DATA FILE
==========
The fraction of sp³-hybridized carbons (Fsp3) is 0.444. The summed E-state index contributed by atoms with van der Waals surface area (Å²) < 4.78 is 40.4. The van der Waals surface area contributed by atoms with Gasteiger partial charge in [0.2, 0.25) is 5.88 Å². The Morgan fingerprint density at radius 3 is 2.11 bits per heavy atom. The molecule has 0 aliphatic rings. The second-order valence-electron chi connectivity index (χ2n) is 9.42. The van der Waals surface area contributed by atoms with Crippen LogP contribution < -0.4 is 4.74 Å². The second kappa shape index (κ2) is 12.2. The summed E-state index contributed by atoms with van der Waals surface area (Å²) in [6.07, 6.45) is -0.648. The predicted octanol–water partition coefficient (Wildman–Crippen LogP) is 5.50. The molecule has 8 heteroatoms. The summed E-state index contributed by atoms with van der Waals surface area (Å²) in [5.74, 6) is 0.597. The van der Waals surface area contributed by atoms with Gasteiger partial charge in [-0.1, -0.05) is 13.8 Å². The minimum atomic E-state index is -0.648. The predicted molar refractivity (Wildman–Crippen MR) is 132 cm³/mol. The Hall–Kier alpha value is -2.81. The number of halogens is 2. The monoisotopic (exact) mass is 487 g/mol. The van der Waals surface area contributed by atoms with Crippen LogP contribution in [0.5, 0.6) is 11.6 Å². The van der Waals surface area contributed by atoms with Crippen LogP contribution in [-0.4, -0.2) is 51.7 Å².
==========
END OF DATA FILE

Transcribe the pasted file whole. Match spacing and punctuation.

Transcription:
The fraction of sp³-hybridized carbons (Fsp3) is 0.444. The summed E-state index contributed by atoms with van der Waals surface area (Å²) < 4.78 is 40.4. The van der Waals surface area contributed by atoms with Gasteiger partial charge in [0.2, 0.25) is 5.88 Å². The Morgan fingerprint density at radius 3 is 2.11 bits per heavy atom. The molecule has 0 aliphatic rings. The second-order valence-electron chi connectivity index (χ2n) is 9.42. The van der Waals surface area contributed by atoms with Crippen LogP contribution < -0.4 is 4.74 Å². The second kappa shape index (κ2) is 12.2. The summed E-state index contributed by atoms with van der Waals surface area (Å²) in [6.07, 6.45) is -0.648. The predicted octanol–water partition coefficient (Wildman–Crippen LogP) is 5.50. The molecule has 8 heteroatoms. The summed E-state index contributed by atoms with van der Waals surface area (Å²) in [5.74, 6) is 0.597. The van der Waals surface area contributed by atoms with Gasteiger partial charge in [-0.1, -0.05) is 13.8 Å². The minimum atomic E-state index is -0.648. The predicted molar refractivity (Wildman–Crippen MR) is 132 cm³/mol. The Hall–Kier alpha value is -2.81. The number of halogens is 2. The monoisotopic (exact) mass is 487 g/mol. The van der Waals surface area contributed by atoms with Crippen LogP contribution in [0.5, 0.6) is 11.6 Å². The van der Waals surface area contributed by atoms with Crippen LogP contribution in [-0.4, -0.2) is 51.7 Å².